And I hope it goes without saying that this is an unconscionable atrocity that will remain a stain upon America for generations to come. Trump was clear from the beginning that this was his intention, and thus this blood is on the hands of anyone who voted for him. (The good news is that even they are now having second thoughts: Even a majority of Fox News viewers agrees that Trump has gone too far.)

Yet these camps are only a symptom of a much older disease: We should have seen this sort of cruelty and inhumanity coming when first we privatized prisons.

Krugman makes the point using economics: Without market competition or public view, how can the private sector be kept from abuse, corruption, and exploitation? And this is absolutely true—but it is not the strongest reason.

No, the reason privatized prisons are unjust is much more fundamental than that: Prisons are a direct incursion against liberty. The only institution that should ever have that authority is a democratically-elected government restrained by a constitution.

I don’t care if private prisons were cleaner and nicer and safer and more effective at rehabilitation (as you’ll see from those links, exactly the opposite is true across the board). No private institution has the right to imprison people. No one should be making profits from locking people up.

This is the argument we should have been making for the last 40 years. You can’t privatize prisons, because no one has a right to profit from locking people up. You can’t privatize the military, because no one has a right to profit from killing people. These are basic government functions precisely because they are direct incursions against fundamental rights; though such incursions are sometimes necessary, we allow only governments to make them, because democracy is the only means we have found to keep them from being used indiscriminately. (And even then, there are always abuses and we must remain eternally vigilant.)

Yes, obviously we must shut down these concentration camps as soon as possible. But we can’t stop there. This is a symptom of a much deeper disease: Our liberty is being sold for profit.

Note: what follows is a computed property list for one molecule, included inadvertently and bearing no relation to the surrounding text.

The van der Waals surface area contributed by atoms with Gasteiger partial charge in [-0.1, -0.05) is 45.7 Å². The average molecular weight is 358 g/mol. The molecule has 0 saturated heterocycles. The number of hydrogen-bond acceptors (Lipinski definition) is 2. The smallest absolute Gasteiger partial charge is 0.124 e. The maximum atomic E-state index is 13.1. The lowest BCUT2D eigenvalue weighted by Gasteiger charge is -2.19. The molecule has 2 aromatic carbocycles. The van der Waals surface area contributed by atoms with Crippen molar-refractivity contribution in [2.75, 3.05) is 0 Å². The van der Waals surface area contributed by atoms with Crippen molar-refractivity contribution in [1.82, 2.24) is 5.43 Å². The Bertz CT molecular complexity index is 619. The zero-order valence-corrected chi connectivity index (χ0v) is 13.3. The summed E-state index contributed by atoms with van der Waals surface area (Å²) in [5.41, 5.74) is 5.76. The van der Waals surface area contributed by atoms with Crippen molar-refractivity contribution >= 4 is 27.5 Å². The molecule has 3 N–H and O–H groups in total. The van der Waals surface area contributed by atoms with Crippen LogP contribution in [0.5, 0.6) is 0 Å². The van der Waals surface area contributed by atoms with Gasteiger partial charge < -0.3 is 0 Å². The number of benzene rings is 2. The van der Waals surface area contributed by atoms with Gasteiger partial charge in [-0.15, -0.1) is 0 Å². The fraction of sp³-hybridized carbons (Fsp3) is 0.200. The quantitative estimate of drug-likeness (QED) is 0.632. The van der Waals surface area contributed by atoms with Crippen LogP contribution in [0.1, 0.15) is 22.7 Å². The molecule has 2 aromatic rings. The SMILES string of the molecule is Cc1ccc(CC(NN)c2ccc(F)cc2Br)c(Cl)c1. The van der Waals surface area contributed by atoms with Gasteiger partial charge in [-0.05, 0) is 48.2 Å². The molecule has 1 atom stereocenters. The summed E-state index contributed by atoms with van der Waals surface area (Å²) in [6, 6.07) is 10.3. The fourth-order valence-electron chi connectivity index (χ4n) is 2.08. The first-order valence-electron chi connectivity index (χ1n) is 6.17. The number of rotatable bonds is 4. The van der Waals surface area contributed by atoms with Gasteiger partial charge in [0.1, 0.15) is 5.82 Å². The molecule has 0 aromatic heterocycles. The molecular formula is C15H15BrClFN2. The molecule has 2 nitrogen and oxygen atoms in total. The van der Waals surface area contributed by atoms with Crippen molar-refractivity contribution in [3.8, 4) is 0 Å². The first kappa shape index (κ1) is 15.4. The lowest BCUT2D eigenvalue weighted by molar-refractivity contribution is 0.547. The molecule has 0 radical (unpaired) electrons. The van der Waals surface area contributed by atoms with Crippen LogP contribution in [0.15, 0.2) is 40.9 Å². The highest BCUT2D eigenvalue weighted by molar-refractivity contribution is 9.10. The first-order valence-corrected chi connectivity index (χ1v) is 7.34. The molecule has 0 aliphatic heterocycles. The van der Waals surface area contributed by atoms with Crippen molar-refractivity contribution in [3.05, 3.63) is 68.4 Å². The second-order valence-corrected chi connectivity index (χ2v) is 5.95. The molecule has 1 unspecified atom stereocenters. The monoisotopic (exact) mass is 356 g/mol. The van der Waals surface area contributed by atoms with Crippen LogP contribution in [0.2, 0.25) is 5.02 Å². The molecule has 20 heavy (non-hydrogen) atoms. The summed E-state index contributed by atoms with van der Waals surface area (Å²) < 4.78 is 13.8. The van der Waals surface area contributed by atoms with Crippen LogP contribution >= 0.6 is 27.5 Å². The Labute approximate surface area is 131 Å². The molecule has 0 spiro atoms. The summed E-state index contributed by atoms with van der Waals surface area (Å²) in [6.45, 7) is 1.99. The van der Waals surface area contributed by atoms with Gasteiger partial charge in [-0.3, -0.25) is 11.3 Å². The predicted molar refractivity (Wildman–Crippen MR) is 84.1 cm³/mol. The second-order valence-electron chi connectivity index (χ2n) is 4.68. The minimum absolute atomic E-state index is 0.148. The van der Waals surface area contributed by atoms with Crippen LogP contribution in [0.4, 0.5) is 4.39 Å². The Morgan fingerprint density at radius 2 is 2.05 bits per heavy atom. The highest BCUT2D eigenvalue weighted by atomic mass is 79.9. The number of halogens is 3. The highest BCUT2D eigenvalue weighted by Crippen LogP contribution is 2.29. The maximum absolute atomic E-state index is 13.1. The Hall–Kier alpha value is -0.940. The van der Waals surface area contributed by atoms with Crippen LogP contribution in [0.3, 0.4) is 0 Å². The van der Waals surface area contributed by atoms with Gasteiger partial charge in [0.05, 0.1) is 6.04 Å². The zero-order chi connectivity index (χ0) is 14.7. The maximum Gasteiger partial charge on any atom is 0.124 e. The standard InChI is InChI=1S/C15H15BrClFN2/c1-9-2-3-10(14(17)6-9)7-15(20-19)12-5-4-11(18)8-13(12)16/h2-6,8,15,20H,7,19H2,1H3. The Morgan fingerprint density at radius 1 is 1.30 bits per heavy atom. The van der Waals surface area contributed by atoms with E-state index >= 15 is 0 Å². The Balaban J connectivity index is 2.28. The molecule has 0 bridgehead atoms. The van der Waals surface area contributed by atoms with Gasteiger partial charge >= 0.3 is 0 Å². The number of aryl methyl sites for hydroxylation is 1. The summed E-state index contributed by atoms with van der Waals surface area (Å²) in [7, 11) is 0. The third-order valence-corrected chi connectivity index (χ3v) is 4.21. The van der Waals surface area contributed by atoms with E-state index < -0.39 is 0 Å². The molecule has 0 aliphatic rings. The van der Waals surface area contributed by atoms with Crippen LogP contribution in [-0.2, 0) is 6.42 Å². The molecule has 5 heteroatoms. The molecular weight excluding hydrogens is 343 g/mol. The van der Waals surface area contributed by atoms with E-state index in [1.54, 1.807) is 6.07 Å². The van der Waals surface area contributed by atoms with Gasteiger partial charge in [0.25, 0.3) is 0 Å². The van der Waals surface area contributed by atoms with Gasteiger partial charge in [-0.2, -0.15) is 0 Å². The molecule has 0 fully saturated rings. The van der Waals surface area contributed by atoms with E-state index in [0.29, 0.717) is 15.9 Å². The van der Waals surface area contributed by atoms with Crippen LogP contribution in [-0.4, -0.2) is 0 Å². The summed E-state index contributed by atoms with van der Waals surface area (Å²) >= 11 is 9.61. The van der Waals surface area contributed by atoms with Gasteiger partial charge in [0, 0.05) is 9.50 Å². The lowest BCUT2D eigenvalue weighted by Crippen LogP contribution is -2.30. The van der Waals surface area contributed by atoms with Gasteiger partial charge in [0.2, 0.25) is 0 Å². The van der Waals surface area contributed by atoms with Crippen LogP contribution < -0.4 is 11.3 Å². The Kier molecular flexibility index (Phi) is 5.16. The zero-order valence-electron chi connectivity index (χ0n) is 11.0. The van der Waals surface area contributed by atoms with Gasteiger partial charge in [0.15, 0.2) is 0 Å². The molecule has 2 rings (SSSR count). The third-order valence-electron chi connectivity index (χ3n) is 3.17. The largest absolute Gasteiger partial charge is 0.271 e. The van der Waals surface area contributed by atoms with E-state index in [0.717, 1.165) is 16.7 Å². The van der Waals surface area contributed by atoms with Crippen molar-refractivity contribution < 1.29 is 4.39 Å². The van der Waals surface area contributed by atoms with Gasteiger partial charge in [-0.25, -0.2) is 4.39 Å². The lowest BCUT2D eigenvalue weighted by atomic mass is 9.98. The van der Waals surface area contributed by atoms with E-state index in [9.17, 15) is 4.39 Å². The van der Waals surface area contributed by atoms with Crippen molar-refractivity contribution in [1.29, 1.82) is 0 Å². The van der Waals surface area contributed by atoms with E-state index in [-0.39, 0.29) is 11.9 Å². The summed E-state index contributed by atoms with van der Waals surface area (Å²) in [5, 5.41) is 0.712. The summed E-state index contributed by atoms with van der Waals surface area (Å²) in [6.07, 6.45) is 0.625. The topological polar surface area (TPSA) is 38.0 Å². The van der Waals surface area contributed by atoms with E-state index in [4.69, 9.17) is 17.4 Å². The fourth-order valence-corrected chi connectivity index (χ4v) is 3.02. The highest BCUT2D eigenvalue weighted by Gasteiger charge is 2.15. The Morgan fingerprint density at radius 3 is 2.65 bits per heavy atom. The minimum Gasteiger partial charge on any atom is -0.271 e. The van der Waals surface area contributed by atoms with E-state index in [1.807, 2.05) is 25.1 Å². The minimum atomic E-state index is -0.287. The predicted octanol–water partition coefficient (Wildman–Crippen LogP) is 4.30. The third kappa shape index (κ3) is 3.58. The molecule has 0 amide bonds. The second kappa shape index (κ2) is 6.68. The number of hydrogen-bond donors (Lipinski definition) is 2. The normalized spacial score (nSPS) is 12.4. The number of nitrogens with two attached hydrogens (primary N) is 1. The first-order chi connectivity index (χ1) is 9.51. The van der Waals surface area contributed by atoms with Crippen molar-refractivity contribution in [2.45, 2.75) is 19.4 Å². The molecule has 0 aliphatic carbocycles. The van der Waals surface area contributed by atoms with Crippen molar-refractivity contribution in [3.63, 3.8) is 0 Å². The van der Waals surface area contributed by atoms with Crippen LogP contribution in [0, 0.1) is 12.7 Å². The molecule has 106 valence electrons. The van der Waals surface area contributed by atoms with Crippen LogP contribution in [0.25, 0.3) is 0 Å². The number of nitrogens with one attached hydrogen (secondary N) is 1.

How will future generations think of us?

June 30 JDN 2458665

Today we find many institutions appalling that our ancestors considered perfectly normal: Slavery. Absolute monarchy. Colonialism. Sometimes even ordinary people did things that now seem abhorrent to us: Cat burning is the obvious example, and the popularity that public execution and lynching once had is chilling today. Women certainly are still discriminated against today, but it was only a century ago that women could not vote in the US.

It is tempting to say that people back then could not have known better, and I certainly would not hold them to the same moral standards I would hold someone living today. And yet, there were those who could see the immorality of these practices, and spoke out against them. Absolute rule by a lone sovereign was already despised by Athenians in the 6th century BC. Abolitionism against slavery dates at least as far back as the 14th century. The word “feminism” was coined in the 19th century, but there have been movements fighting for more rights for women since at least the 5th century BC.

This should be encouraging, because it means that if we look hard enough, we may be able to glimpse what practices of our own time would be abhorrent to our descendants, and cease them faster because of it.

Let’s actually set aside racism, sexism, and other forms of bigotry that are already widely acknowledged as such. It’s not that they don’t exist—of course they still exist—but action is already being taken against them. A lot of people already know that there is something wrong with these things, and it becomes a question of what to do about the people who haven’t yet come on board. At least sometimes we do seem to be able to persuade people to switch sides, often in a remarkably short period of time. (Particularly salient to me is how radically the view of LGBT people has shifted in just the last decade or two. Comparing how people treated us when I was a teenager to how they treat us today is like night and day.) It isn’t easy, but it happens.